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DreamChaser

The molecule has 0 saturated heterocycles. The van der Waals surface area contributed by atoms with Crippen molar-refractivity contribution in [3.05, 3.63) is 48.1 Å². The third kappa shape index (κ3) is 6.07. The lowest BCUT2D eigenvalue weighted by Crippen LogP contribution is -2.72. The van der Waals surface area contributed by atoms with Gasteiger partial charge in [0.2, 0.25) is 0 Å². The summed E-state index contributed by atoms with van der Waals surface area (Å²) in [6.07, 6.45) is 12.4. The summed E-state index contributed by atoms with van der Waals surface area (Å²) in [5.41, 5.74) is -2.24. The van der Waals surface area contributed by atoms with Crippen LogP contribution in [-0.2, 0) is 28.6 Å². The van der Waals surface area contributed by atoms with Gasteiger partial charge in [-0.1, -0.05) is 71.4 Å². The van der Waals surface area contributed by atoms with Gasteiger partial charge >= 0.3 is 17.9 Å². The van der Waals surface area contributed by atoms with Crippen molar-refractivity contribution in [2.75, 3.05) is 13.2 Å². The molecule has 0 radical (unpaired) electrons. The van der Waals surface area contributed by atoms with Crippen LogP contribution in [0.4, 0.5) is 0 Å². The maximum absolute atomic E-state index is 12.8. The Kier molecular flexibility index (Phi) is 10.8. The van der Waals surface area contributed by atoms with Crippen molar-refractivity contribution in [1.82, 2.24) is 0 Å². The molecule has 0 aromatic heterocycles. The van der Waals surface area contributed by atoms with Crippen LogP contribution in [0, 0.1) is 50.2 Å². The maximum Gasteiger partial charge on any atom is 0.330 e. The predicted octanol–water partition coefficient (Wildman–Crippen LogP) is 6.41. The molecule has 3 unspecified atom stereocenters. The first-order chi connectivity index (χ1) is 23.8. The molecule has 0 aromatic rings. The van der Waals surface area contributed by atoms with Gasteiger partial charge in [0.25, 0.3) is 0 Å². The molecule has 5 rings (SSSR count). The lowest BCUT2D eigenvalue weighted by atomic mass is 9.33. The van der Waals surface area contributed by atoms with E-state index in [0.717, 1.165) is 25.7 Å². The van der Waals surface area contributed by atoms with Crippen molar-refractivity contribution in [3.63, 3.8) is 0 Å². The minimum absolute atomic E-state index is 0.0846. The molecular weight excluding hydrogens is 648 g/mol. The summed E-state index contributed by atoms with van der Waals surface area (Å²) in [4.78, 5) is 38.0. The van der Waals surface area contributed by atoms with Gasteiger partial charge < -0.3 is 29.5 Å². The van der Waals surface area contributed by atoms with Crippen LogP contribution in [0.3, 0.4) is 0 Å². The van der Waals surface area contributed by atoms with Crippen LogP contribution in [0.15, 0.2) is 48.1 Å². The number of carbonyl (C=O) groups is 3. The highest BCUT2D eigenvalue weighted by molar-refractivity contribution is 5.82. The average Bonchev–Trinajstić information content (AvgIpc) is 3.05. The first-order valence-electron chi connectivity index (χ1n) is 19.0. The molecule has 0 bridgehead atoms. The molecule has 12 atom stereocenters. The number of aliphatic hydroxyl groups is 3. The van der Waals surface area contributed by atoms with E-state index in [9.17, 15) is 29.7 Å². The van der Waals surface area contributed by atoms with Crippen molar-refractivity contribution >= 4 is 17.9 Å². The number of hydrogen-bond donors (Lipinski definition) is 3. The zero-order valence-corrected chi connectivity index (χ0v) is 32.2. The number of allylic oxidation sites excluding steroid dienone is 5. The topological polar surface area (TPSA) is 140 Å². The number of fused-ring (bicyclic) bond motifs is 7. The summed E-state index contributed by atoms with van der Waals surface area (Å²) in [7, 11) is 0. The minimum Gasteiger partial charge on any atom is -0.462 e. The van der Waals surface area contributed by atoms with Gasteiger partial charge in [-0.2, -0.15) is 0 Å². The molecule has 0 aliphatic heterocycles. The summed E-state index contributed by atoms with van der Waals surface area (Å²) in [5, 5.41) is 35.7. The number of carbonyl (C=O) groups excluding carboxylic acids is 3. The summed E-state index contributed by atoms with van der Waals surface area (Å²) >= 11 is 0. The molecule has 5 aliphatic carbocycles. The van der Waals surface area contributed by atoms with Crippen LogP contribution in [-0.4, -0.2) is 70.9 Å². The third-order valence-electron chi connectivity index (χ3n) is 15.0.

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  1. Echoing Peanuts comments, it’s so easy to get caught up in chasing every associate programme often at the detriment of ballet/family balance. In my humble opinion after 6 years on this road, the key is to find quality local training and use Easter, Summer, holiday intensives at the more prestigious schools to as a way of providing new experiences. After a few years driving the length and breadth of the country attending associates classes with 15+ students and limited teacher contact we finally found the key was in fact a top quality 1:1 weekly coaching (Ex-Tring) alongside our local school and Easters at Elmhurst or in Italy, summers at YBSS or Malvern etc.... and time as a family. DD about to settle into Vocational School Yr10 in the autumn. This may be a useful article from Mark Annear, quality over quantity - wins every time. Posted on 31st October 2019 Ballet training: how much is enough? A thinkpiece by Mark Annear, Head of Training & Access at The Royal Ballet School For as long as I have been involved in auditioning students for vocational training I have been asked: ‘how much should my child be doing before an audition?’ My answer is usually ‘no more than they are doing now’, but I often get the feeling that some parents may not trust this feedback. It also begs the question of how much they are doing now. “Now” might already be too much. Doing everything possible to ensure your child’s success is very natural. I admire the time and effort that parents spend supporting their children, but we seem to live in a world where more is deemed to be better. This is not always the case. Children of today lead busy lives The pressure for academic success often means that children are inundated with additional work after school. They can also spend a significant amount of their free time participating in numerous activities, or focusing and specialising on one. In recreational dance training, children take ballet or other dance lessons as part of their extra-curricular activities. This ranges from the child who attends one short dance lesson per week, to those who spend numerous hours in classes, rehearsing for and participating in many festivals, exams, competitions and performances. The joy gained from a performance, or the elation from good exam or competition results can have a positive effect on a student. However, a narrow focus on, and the significant amount of practice time required for these events, can leave very little downtime, affecting a child’s emotional health as well as their technical development and physical wellbeing. You may think that to be a successful dancer, you need to focus as much time as possible on pre-vocational training. There can be a false belief that the more hours children train, the better they will become; however, more training time does not necessarily equate to successful results. In our experience long and arduous training periods can lead to overtraining and burnout. Burnout, overtraining and early specialisation Research has shown that burnout can be the outcome of overtraining in sports or dance. Burnout is the negative impact on dancers or athletes from insufficient recovery time after intense periods of work, affecting both health and performance. For students, including vulnerable pre-adolescents, and established dancers, it results in physical symptoms such as loss of appetite and greater susceptibility to injuries, affects cognitive and mental functions including poor concentration and loss of motivation, as well as decreased technical ability. Why put our children at risk of these things? Overtraining often stems from a narrow focus on dance skills, with learning focused on what is required for examinations, competitions or performances. This limits the depth and breadth of learning, leaving the child unable to dance successfully in unfamiliar situations - for example in an audition. Alternatives: quality rather than quantity Investing in the quality of the student experience rather than the number of hours studied will lead to greater success. This means approaching dance from a holistic point of view. Instead of limiting practice towards an exam or competition, students should have time for experimentation, discovering how their bodies work and how this relates to their dancing. They need time to reflect on their learning and be allowed to develop their natural motor skills before focusing on specific dance techniques. They need exposure to different forms of dance, music and other creative arts, creative opportunities and to understand dance as an artistic practice: an outlet for expression. Ballet technique is only a small part of the skills and qualities that we assess in a Junior Associate audition. The audition mainly focuses on natural movement and physical capabilities, coordination, musicality and expression. For a variety of reasons, children are less physically active than previous generations, with less exposure to movement and creative expression. In the past, dance and creative activities were an important part of the school curriculum, today lesser value is placed on the arts and many schools no longer offer opportunities for children to study dance. Having more time for physical play helps to develop natural motor skills and coordination. Today’s students may not have the opportunity to develop these skills outside the dance studio, so it relies on the dance teacher, particularly of young students, to ensure that they have the time to develop these skills within class and not just focus on technique and results. It is understandable that success is often measured by exam results and first place trophies, these are tangible achievements. However, this can lead to the notion that more time needs to be devoted to training specifically towards those goals. Unfortunately, without careful guidance, this can lead to overtraining and its inherent problems. Product is valued more than the process of learning and the student experience. At The Royal Ballet School we take the issues of overtraining and burnout very seriously and our in-house healthcare team has been working closely with the artistic team on a preventative approach. To reduce overload we are challenging the traditional structure of and incorporating periodisation (periods of low and high impact) into ballet classes, and respecting physical and mental recovery times. This has led to a significant reduction in injuries and more effective learning. We are also asking students to evaluate their school experience in order to help them to achieve their individual best. A balanced artistic curriculum ensures our dancers develop the skills needed to succeed in the work place. Able to adapt to a broad range of styles, they develop not only into aspiring artists but as curious, individual, intelligent human-beings. So when do you know a child is doing enough? Some good indications are that they are happy, healthy and enjoying their dance lessons. Also that they are making steady progress in their dancing and want to continue their learning. When we ask ‘how much is enough?’ we should be thinking in terms of the quality of the student experience and not how much training they do. We should allow for the process of learning to take place rather than focus on the take-home certificates and awards that are increasingly dominating the dance world. We all have the responsibility to allow students to learn in an environment that supports and develops a healthy and long-term participation in our art form, creating intelligent audiences and skilled, healthy dancers of the future.